By Francis Calpotura
New America Media
On International Migrants Day it is important to reflect on the contribution of migrants to their home economies. This year, remittances sent home by migrants reached $300 billion worldwide. That’s $300 billion towards food, medicine, and the support of local development efforts. But business and government are plotting to rob immigrants of our hard-earned money. This is why immigrants have set their sights on Western Union.
The remittance industry, along with national governments, take advantage of migrants’ forced displacement to profit off their separation from family. Money transfer companies recognize that immigrants have few options when sending money vulnerable low-income immigrant communities must rely on predatory financial institutions to send money home. Such companies, unlike banks, remain unregulated by the Community Reinvestment Act, and so are not mandated to give anything back to the communities they serve.
National governments see remittances as a new financial flow that they need to keep flowing; remittances to impoverished countries now account for three times the amount of overseas development assistance from rich countries. Governments have set up programs not only to encourage workers to seek employment abroad, but are providing matching funds when those same workers send money home.
In Mexico, the government has set up a “Tres por Uno” program that contributes three times as much money as remitters send back. The resultant fund pays for basic infrastructure such as roads and irrigation ditches that are really the responsibility of the state, not emigrants. These same emigrants have little say over how the “Tres por Uno” money is ultimately spent, with the state government administering the program. This program has recently come to be supported by Western Union, which dubs its contribution “Cuatro por Uno,” or four-for-one.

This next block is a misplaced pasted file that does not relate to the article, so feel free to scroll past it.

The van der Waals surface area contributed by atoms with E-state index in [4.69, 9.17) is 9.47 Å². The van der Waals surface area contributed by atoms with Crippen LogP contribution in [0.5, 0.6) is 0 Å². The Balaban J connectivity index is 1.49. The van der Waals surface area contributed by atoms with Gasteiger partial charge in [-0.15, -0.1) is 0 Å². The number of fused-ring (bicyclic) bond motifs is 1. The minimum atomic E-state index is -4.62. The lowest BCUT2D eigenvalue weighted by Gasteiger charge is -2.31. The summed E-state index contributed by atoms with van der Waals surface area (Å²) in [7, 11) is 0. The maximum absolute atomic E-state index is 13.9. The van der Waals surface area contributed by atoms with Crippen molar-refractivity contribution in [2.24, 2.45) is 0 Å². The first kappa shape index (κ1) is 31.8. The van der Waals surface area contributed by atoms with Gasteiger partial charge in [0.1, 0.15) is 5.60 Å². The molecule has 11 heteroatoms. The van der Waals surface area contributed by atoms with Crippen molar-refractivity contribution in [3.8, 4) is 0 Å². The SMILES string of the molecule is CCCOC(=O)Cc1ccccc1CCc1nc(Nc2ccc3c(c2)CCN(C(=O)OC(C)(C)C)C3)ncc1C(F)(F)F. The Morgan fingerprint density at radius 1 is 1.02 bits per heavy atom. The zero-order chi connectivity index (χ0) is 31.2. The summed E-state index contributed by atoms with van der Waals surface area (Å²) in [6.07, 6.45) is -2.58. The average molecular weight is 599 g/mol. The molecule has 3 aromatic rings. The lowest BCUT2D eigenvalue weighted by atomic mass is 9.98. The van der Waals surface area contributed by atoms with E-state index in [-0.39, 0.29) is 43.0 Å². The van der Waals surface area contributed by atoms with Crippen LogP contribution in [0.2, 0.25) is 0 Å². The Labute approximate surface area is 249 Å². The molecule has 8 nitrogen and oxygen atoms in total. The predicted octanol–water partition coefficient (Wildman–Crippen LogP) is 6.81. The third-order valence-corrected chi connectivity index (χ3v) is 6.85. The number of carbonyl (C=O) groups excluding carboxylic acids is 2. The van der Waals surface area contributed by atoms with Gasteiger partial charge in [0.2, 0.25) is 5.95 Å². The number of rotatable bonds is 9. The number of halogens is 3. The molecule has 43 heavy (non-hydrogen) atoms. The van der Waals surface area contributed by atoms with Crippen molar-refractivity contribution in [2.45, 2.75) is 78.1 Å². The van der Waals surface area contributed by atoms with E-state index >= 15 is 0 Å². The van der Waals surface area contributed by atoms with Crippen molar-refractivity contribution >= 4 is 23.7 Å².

What is problematic about this set of economic policies aimed at profiting from migrant labor is that the migrants themselves have little say in the matter. Harmful economic policies under corporate-driven globalization (e.g. NAFTA and now CAFTA) have compelled many to leave their homes to seek better economic opportunities in the United States. Once here, families back home depend on remittances.
To challenge this paradigm, immigrant groups are intensifying their boycott against Western Union, launched in September of this year. We are boycotting the company until Western Union agrees to adopt a Transnational Community Benefits Agreement. The agreement would force the company to partner in genuine community reinvestment, lower its fees, and establish fairer exchange rates. We have entered into negotiations with other companies in the money transfer industry who are interested in signing a TCBA with TIGRA.
The boycott has already recruited more than 200 immigrant organizations across the United States, with local boycotts launched in at least a dozen cities. Key transnational migrant networks are supporting the campaign, with international launches in Manila, Philippines and Mexico City, Mexico.
The federal Community Reinvestment Act mandates banks to sign community benefit agreements, but no such law exists for the money transfer industry. Yet vulnerable immigrant communities rely on predatory financial institutions like Western Union for money transfers, check cashing, and payday loans. The company’s annual profits of more than $1 billion come directly from these communities.
TIGRA has submitted a shareholder resolution to force Western Union to develop and implement a written policy for community reinvestment that would prioritize building social capital in immigrant communities. As the proposed resolution states, existing corporate practices “increase the risk our Company faces in the competitive consumer market.” Given that Western Union has seen its profits dwindle this year and its stock prices fall, it may be time for the company to generate business the old-fashioned way: listen to its customers.
This immigrant push to make the money transfer industry more accountable is however only one part of a broader effort to work toward making immigration a choice, not a necessity. TIGRA is partnering with migrants worldwide to challenge the neoliberal economic model that is profiting off our love for our families.
Francis Calpotura is Executive Director of the Transnational Institute for Grassroots Research and Action. TIGRA is a national network of more than 200 immigrant organizations in the United States and migrant networks around the world working together to clean up the practices of the money transfer industry to ensure community reinvestment. See www.boycottwesternunion.net.